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Loud and clear

作者:百里虎燧    发布时间:2019-03-08 05:05:07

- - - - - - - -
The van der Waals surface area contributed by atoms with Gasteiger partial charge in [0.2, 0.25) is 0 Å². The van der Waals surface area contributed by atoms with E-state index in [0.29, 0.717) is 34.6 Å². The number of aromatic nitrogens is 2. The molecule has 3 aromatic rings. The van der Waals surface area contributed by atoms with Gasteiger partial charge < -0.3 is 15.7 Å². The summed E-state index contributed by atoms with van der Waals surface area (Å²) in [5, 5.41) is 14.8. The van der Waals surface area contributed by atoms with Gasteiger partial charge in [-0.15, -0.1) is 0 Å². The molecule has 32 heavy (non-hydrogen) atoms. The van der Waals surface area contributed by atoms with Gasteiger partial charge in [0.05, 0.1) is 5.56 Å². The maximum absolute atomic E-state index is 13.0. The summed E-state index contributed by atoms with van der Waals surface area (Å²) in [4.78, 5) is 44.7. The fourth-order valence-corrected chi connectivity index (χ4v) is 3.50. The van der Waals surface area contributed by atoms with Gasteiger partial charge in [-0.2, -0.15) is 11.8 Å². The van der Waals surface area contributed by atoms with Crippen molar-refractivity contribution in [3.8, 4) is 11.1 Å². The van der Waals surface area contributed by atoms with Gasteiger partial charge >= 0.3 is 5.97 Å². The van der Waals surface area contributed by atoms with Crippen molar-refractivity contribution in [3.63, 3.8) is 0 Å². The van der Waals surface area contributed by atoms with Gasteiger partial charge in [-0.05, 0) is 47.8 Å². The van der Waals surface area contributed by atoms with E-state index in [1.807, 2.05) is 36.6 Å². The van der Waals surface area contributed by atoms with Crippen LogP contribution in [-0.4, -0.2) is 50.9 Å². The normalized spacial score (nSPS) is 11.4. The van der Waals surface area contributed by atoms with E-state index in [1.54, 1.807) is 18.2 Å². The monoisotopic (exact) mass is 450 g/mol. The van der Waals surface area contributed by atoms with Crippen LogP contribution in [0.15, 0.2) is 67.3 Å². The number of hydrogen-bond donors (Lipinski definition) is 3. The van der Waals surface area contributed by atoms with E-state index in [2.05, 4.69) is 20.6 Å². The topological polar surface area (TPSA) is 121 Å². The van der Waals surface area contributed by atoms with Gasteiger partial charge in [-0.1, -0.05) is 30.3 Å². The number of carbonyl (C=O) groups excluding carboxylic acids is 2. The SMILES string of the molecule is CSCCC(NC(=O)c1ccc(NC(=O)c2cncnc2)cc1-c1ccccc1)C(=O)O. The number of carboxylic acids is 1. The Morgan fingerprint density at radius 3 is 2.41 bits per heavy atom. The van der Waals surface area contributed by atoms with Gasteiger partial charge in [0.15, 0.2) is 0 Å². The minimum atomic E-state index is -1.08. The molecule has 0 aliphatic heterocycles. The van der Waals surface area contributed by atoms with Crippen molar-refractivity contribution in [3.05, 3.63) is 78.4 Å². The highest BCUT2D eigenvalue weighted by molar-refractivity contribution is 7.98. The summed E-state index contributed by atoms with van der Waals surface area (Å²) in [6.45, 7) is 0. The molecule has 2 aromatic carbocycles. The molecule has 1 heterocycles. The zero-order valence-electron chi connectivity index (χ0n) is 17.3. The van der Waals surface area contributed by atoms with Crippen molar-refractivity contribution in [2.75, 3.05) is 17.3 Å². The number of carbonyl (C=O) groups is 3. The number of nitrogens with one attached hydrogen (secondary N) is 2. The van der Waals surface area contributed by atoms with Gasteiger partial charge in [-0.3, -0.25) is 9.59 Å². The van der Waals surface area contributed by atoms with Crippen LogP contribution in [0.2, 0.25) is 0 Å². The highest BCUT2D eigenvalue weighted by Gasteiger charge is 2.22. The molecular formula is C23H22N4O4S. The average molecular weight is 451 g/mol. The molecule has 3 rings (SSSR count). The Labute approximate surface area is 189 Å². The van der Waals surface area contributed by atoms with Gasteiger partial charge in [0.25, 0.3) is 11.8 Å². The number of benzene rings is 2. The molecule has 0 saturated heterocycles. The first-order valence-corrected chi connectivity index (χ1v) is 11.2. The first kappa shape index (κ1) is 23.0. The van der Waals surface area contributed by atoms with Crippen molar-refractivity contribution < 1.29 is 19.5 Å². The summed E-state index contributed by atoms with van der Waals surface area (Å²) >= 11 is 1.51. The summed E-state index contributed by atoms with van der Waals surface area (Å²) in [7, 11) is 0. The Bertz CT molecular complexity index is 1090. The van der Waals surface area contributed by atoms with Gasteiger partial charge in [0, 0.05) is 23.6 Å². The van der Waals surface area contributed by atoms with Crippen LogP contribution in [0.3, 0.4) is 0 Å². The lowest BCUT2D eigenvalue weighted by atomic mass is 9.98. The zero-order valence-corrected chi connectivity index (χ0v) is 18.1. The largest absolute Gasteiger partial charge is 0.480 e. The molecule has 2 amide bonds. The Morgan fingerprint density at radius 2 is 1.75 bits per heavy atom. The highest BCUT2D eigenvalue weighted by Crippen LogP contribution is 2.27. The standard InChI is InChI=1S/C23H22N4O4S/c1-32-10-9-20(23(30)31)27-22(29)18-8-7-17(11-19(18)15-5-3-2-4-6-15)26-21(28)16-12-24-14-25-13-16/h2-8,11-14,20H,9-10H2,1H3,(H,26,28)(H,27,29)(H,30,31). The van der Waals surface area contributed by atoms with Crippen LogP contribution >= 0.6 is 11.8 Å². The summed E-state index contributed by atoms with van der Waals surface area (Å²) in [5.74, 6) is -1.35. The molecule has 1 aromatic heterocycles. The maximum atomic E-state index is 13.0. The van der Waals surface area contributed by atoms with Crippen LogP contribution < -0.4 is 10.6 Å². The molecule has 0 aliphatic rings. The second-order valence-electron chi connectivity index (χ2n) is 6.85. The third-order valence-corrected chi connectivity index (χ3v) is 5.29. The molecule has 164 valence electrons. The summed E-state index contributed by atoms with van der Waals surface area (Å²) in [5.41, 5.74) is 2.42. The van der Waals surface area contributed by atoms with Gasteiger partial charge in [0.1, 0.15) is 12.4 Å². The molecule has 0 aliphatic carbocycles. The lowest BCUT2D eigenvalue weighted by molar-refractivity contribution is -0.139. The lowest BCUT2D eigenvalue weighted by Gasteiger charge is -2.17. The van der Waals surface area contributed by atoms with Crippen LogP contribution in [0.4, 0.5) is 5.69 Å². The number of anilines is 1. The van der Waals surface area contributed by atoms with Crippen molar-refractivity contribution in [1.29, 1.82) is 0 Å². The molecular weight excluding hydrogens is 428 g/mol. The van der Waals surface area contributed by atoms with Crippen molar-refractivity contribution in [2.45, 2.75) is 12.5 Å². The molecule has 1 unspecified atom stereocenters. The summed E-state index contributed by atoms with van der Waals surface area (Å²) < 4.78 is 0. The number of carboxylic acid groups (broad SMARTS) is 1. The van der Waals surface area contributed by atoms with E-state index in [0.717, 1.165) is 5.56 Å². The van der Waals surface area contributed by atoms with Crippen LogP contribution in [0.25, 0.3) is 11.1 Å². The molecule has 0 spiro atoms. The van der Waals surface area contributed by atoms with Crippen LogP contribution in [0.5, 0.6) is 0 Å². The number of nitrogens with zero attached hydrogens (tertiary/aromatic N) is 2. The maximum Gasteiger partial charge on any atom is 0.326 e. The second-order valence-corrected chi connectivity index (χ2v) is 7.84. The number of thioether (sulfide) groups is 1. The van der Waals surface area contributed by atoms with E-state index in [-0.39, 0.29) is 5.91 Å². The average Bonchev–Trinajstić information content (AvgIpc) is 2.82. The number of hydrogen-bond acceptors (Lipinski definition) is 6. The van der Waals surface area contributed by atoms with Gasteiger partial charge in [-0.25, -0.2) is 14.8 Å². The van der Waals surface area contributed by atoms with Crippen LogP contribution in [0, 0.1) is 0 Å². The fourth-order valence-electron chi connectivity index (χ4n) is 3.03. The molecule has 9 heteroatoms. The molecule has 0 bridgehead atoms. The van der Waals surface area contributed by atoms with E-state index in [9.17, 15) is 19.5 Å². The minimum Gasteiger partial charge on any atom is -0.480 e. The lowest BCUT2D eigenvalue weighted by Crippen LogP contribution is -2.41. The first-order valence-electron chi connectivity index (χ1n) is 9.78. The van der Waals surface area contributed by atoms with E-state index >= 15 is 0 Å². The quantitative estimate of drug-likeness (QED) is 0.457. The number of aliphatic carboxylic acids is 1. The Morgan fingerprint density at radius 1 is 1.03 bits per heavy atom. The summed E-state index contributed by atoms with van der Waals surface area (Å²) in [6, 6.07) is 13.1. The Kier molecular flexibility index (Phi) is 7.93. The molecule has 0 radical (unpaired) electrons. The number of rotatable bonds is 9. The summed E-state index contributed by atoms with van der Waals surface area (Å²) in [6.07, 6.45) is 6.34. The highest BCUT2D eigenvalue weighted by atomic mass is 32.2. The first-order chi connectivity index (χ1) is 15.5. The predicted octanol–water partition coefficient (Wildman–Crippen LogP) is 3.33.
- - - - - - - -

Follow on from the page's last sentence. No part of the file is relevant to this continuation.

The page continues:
By Barry Fox PUBLIC address systems have a fundamental problem: turn them up too loud and you get a dreadful howling because of feedback. But the Dutch electronics company Philips has now found a way to quadruple the volume of PA systems without producing any feedback. Audio systems howl when microphones pick up the sound from speakers, which is then amplified and sent back to the speakers. The sound goes around in circles, getting louder and louder, and finally resonating at whatever frequency the system is most efficient at reproducing. Early feedback suppressors worked by filtering out the resonant frequency. This kills the howl but makes the sound very unnatural. More modern systems use “decorrelation”: they shift the frequency of the sound coming out of the speakers by about 5 hertz compared to the input, preventing the reinforcement of identical frequencies that cause feedback. However, at sound levels that would normally cause feedback, the decorrelation process adds myriad faint echoes to the sound, all with a slightly different pitch. A single voice can start to sound like a choir. If the sound level is increased by more than 3 decibels over the level at which feedback starts, the echo effect makes speech unintelligible. Because the human ear and brain need an increase of 10 decibels to perceive a doubling of loudness, a 3-decibel improvement is barely noticeable. So even in courts and parliaments with expensive sound systems, nervous witnesses and quietly spoken politicians still cannot always be heard. Philips’s new system also avoids feedback by shifting the frequency of sound. Unlike other systems, however, its Profecta Acoustic Feedback Suppressor prevents echoes by predicting exactly which sounds the microphone will pick up from the loudspeakers and subtracting these sounds from the input before it is amplified. This allows the sound levels to be increased by up to 20 decibels—four times louder than would normally cause feedback—without the choir effect. Philips first tried the Profecta system at a children’s theatre near its lab at Eindhoven in the Netherlands. The theatre had to sling its microphones high to stop children hitting their heads when they skipped and jumped around the stage. But the high microphones were unable to pick up performers’ voices without feedback. Since the new system was installed, however,

 

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